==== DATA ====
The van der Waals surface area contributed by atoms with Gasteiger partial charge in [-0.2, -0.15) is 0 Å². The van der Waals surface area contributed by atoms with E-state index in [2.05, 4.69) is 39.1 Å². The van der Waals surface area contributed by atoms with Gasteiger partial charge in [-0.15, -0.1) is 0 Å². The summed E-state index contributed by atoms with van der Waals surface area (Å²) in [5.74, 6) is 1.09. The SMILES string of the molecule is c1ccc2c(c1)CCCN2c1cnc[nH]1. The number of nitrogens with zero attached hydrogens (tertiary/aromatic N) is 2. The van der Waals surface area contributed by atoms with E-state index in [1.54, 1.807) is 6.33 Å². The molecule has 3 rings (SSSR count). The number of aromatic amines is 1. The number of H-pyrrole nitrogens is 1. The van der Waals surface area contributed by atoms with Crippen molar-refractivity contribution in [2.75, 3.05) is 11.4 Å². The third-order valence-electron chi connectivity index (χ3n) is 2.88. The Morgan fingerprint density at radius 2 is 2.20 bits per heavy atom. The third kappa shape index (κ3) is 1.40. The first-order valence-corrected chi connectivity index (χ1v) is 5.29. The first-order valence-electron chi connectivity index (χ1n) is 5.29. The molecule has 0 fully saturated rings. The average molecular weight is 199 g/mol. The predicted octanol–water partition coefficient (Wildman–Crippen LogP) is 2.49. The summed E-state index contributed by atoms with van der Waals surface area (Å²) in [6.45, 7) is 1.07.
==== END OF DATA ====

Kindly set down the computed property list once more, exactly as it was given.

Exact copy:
The van der Waals surface area contributed by atoms with Gasteiger partial charge in [-0.2, -0.15) is 0 Å². The van der Waals surface area contributed by atoms with E-state index in [2.05, 4.69) is 39.1 Å². The van der Waals surface area contributed by atoms with Gasteiger partial charge in [-0.15, -0.1) is 0 Å². The summed E-state index contributed by atoms with van der Waals surface area (Å²) in [5.74, 6) is 1.09. The SMILES string of the molecule is c1ccc2c(c1)CCCN2c1cnc[nH]1. The number of nitrogens with zero attached hydrogens (tertiary/aromatic N) is 2. The van der Waals surface area contributed by atoms with E-state index in [1.54, 1.807) is 6.33 Å². The molecule has 3 rings (SSSR count). The number of aromatic amines is 1. The number of H-pyrrole nitrogens is 1. The van der Waals surface area contributed by atoms with Crippen molar-refractivity contribution in [2.75, 3.05) is 11.4 Å². The third-order valence-electron chi connectivity index (χ3n) is 2.88. The Morgan fingerprint density at radius 2 is 2.20 bits per heavy atom. The third kappa shape index (κ3) is 1.40. The first-order valence-corrected chi connectivity index (χ1v) is 5.29. The first-order valence-electron chi connectivity index (χ1n) is 5.29. The molecule has 0 fully saturated rings. The average molecular weight is 199 g/mol. The predicted octanol–water partition coefficient (Wildman–Crippen LogP) is 2.49. The summed E-state index contributed by atoms with van der Waals surface area (Å²) in [6.45, 7) is 1.07.